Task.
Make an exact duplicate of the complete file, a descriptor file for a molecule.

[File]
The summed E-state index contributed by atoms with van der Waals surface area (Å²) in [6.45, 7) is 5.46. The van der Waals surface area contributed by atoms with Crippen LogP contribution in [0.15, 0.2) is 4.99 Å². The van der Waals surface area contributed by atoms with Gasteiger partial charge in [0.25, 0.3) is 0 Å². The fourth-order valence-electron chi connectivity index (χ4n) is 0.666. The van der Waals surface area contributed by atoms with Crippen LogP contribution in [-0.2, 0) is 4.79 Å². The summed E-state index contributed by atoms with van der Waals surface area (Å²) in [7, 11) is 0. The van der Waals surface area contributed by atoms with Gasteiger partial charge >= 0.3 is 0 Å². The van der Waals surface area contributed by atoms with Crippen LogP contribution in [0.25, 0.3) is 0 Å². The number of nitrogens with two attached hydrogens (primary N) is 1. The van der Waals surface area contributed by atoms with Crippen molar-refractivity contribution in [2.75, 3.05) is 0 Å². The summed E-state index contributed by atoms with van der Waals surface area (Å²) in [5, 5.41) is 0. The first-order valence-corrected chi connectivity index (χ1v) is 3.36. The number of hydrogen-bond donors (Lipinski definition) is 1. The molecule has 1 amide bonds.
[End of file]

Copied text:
The summed E-state index contributed by atoms with van der Waals surface area (Å²) in [6.45, 7) is 5.46. The van der Waals surface area contributed by atoms with Crippen LogP contribution in [0.15, 0.2) is 4.99 Å². The van der Waals surface area contributed by atoms with Gasteiger partial charge in [0.25, 0.3) is 0 Å². The fourth-order valence-electron chi connectivity index (χ4n) is 0.666. The van der Waals surface area contributed by atoms with Crippen LogP contribution in [-0.2, 0) is 4.79 Å². The summed E-state index contributed by atoms with van der Waals surface area (Å²) in [7, 11) is 0. The van der Waals surface area contributed by atoms with Gasteiger partial charge >= 0.3 is 0 Å². The van der Waals surface area contributed by atoms with Crippen LogP contribution in [0.25, 0.3) is 0 Å². The number of nitrogens with two attached hydrogens (primary N) is 1. The van der Waals surface area contributed by atoms with Crippen molar-refractivity contribution in [2.75, 3.05) is 0 Å². The summed E-state index contributed by atoms with van der Waals surface area (Å²) in [5, 5.41) is 0. The first-order valence-corrected chi connectivity index (χ1v) is 3.36. The number of hydrogen-bond donors (Lipinski definition) is 1. The molecule has 1 amide bonds.